Equally interesting is the written-out keyboard part for the Ristori cantata. As mentioned above, such matters were usually left to be improvised on the spot. Note that both the right hand of the keyboard part and the voice part are found on the upper staff of the score and that when the voice comes in, the keyboard has only a bass part over which he improvises the accompaniment. Additionally, the right hand part is notated in treble clef, while the voice part is in soprano clef.

© Dr. Bruce Carvell, Oct 2015

Buried Treasure: Unpublished Gems from the German Courts, 1700-1735

The COLLEGIUM VOCALE OF ST. LOUIS is proud to present “Buried Treasure: Unpublished Gems from the German Courts, 1700-1750,” a concert of spectacular secular cantatas and arias newly edited for this performance. The concert will be performed on Sunday, October 25, 2015 at 3:00 p.m. at the First Congregational Church of St. Louis, 6501 Wydown Blvd., Clayton, MO, 63105. Free admission and free parking on the adjacent church lot.

This program highlights vocal chamber music composed and performed in several important German courts in the early and mid-18th century that may not have been presented since the composers themselves were the performers. The concert will feature solo cantatas by Antonio Caldara, Johann Gottlieb Graun, and Giovanni Alberto Ristori, which represent some of the finest music composed and performed at the imperial court in Vienna and the royal courts in Berlin and Dresden, all important musical centers of the time.

This is a rare opportunity to hear this music performed live in concert for the first time in over 200 hundred years. The singers will be accompanied by an ensemble of period-appropriate instruments in a beautiful venue that offers a glorious acoustic in which to experience this fine repertory.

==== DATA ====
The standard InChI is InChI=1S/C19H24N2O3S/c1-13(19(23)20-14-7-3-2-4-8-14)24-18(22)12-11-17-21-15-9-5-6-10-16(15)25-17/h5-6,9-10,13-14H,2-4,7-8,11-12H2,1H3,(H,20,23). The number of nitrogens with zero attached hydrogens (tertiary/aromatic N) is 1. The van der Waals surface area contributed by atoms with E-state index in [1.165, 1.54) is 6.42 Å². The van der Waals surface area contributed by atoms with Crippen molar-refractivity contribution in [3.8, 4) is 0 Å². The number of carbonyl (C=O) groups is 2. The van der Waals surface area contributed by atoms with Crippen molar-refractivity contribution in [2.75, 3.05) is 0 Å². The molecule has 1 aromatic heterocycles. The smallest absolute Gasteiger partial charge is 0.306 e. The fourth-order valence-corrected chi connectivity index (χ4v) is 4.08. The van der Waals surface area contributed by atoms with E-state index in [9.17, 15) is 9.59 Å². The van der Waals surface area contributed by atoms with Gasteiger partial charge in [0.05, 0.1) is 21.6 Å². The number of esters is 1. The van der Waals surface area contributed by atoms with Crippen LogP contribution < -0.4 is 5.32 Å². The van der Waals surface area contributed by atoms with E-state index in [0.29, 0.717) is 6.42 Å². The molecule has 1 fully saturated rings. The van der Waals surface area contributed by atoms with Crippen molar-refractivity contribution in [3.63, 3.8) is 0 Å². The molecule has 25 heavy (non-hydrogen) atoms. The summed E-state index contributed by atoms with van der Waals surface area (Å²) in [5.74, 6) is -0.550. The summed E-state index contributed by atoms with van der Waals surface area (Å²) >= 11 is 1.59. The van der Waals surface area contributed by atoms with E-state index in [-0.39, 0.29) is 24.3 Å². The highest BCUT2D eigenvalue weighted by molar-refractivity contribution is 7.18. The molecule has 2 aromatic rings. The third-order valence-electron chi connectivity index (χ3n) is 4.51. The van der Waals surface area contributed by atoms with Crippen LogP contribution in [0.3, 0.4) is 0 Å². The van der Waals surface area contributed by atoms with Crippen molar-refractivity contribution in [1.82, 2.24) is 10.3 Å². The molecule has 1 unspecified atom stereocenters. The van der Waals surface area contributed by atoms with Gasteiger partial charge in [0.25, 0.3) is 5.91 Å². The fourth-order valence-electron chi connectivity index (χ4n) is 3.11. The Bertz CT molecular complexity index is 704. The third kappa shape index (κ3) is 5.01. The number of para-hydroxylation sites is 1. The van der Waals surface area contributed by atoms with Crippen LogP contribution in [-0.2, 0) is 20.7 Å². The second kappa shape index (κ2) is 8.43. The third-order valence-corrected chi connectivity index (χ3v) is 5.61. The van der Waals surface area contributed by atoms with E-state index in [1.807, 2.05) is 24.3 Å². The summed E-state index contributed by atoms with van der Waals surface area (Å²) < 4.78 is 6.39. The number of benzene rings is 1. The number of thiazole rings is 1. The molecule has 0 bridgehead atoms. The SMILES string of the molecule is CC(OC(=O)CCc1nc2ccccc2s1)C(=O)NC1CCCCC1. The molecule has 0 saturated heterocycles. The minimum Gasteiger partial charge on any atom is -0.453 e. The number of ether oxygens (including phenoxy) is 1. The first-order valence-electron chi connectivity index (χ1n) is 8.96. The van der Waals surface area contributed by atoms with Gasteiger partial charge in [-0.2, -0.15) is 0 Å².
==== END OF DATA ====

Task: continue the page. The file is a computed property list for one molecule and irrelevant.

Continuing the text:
» St. Louis Post Dispatch: Collegium Vocale performs Baroque treasures rescued from obscurity

Celebrate St. Louis!

Press Release October 26, 2014

The COLLEGIUM VOCALE OF ST. LOUIS is proud to present ”Celebrate St. Louis!” a concert of sacred French music in honor of the 250th Anniversary of the Founding of St. Louis. The concert will be presented on Sunday, October 26, 2014 at 2:00 p.m. at Basilica of St. Louis (The Old Cathedral), 209 Walnut St. St. Louis 63102.

The program highlights vocal chamber music composed and performed in the French court in the late seventeenth and early eighteenth centuries. When the city of St. Louis was founded in 1764, Louis XV was king of France. The city was named in honor of him and of St. Louis IX, the patron saint of France. Throughout France, the Feast of St. Louis was celebrated on every August 25 and, in honor of the occasion, the most celebrated composers of the day competed with one another by writing special music, including pieces we will be performing.

Included on our program are settings by Moulinié, Boismortier, and Bernier of “Domine salvum fac regem,” a special prayer for the well-being of the king that was included in every service sung at court; psalm settings by Charpentier and Campra; and a solo cantata by Rameau only discovered in 1969. The singers will be accompanied by an ensemble of period-appropriate instruments.

We are excited to be performing this program in the resplendent beauty of the newly renovated Old Cathedral, which itself holds a special place in our local history. The recent nine million dollar renovation of the Basilica of St. Louis (The Old Cathedral), on the Mississippi riverfront, included careful repairs and replacement of interior and exterior treatments with special attention to original design elements.

We look forward to having you join us to hear this special music and see the beauty of one of St. Louis’ most important landmarks, as we celebrate the 250th birthday of our fine city.

Admission to the concert is free and there is ample free parking in the church lot.